November 8, 2016
Thank you to Bridging the Gap for writing this guest post on their programs and professional development:
What is Bridging the Gap?
Bridging the Gap is a partnership response to health and health care inequalities for families of refugee background. Women of refugee background are less likely to access and remain engaged in pregnancy and early childhood health care and women and children have poorer outcomes when compared with those born in Australia.
Unique elements of Bridging the Gap include co-design with service managers, clinicians, policy makers and researchers identifying priorities for improvement and designing service activities. Community members are involved where possible. Bridging the Gap now includes multiple quality improvement and demonstration projects. Initiatives are tried out in small and rapid cycles of implementation with those which are successful scaled up. ‘Doing things differently’ in this way and within existing resources, optimises potential for sustainability.
Bridging the Gap initiatives are taking place in maternity services of Western Health and Monash Health together with maternal and child health (MCH) services at Wyndham and Greater Dandenong.
Projects supported by world class professional development
Professional development has sat alongside implementation of Bridging the Gap, including multiple sessions in the last month where over 70 medical, midwifery, maternal and child health, bicultural, and interpreter staff have been supported in their work with families through specifically tailored content facilitated by Foundation House; providing impetus for staff to approach their work differently.
Below provides a snapshot of two Bridging the Gap projects prioritised by partners in the west:
Improving identification of refugee background women and families
Concurrent projects in both maternity and maternal and child health settings have been working to improve identification of refugee background populations through the completion of key data items (country of birth, year of arrival, language spoken and interpreter required), and through sensitive enquiry with women and families. Identifying that women are of refugee background at point of entry into services ensures women are provided with appropriate care; this could be through booking an interpreter in a woman’s chosen language, triaging into suitable models of care or linking them in with local community groups.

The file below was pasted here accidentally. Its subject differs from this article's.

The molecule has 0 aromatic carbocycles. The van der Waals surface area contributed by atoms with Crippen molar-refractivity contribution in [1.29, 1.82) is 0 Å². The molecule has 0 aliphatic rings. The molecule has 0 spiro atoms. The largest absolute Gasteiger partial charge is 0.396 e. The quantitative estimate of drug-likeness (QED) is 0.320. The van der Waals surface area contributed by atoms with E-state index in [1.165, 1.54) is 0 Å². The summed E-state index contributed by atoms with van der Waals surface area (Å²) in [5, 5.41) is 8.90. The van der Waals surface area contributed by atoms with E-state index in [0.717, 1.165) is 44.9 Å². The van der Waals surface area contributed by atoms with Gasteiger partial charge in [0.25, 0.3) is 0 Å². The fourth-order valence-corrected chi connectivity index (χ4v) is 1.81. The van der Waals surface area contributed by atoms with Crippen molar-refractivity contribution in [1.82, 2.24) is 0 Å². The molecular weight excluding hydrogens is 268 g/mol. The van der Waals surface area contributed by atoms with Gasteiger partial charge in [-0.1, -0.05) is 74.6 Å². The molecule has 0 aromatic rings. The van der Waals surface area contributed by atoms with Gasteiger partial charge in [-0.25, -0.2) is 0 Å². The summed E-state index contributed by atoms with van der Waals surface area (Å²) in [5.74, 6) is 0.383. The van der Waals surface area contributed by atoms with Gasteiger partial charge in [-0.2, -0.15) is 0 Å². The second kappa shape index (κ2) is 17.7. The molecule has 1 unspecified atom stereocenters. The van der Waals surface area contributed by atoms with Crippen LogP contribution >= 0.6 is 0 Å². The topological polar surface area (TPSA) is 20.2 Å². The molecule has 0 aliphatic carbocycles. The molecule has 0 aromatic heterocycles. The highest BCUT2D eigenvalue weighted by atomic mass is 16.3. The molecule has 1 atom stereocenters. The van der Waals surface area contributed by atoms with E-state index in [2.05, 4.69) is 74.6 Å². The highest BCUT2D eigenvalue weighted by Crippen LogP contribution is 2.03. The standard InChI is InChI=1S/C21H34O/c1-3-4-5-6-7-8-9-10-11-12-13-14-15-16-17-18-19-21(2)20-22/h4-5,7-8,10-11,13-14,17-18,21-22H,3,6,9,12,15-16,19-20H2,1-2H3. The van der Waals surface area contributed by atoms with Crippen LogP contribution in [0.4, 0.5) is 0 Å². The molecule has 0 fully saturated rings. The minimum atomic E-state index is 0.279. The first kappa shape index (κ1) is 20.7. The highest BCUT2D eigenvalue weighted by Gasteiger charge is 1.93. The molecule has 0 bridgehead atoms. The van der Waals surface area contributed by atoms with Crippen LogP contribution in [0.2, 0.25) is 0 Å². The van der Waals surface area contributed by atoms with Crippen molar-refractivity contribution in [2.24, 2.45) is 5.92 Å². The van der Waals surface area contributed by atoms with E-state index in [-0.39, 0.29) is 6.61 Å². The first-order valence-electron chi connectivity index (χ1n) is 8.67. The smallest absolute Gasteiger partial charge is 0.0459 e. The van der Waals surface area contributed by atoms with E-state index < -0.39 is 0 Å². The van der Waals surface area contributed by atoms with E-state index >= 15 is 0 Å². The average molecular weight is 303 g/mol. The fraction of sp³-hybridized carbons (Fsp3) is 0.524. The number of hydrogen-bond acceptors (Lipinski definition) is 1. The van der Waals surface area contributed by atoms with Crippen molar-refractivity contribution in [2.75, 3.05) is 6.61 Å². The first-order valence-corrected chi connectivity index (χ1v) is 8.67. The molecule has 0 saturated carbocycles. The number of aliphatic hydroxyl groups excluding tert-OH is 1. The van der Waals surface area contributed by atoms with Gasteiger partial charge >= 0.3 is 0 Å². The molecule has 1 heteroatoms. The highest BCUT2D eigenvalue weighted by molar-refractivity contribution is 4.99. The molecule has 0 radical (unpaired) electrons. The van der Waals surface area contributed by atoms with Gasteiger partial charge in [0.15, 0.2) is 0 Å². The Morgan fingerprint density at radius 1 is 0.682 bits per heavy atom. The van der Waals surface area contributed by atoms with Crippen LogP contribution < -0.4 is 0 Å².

Healthy Happy Beginnings
Designed with and for Karen women and families from Burma, this initiative provides pregnancy care and information in a community setting facilitated by hospital midwives, maternal and child health nurse, bicultural worker and interpreter. Around 90 women have attended Healthy Happy Beginnings over the past two years. Findings from an evaluation with women found that the program was making a difference in promoting social connections and enabling women to have a better understanding of maternity and early childhood health services. (For more information on Healthy Happy Beginnings, click here for their post on the HealthWest blog).
Bridging the Gap Key Partners
Murdoch Childrens Research Institute (MCRI) and the Foundation House started the program in 2012. Other key partners include:
- Western Health and Monash Health maternity services
- City of Wyndham and Greater Dandenong maternal and child health (MCH) services
- State Government Department of Education and Training and Department of Health and Human Services
- Municipal Association of Victoria
- Mercy Hospitals Victoria and VicSEG New Futures, who both joined in 2016.
Where to find more information?
Please visit the Bridging the Gap website or email firstname.lastname@example.org with your details to be included on our mailing list.
For more information about Healthy Happy Beginnings contact: Waan Tardiff at email@example.com or 0416 095 088.
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These views may not necessarily reflect those of HealthWest Partnership.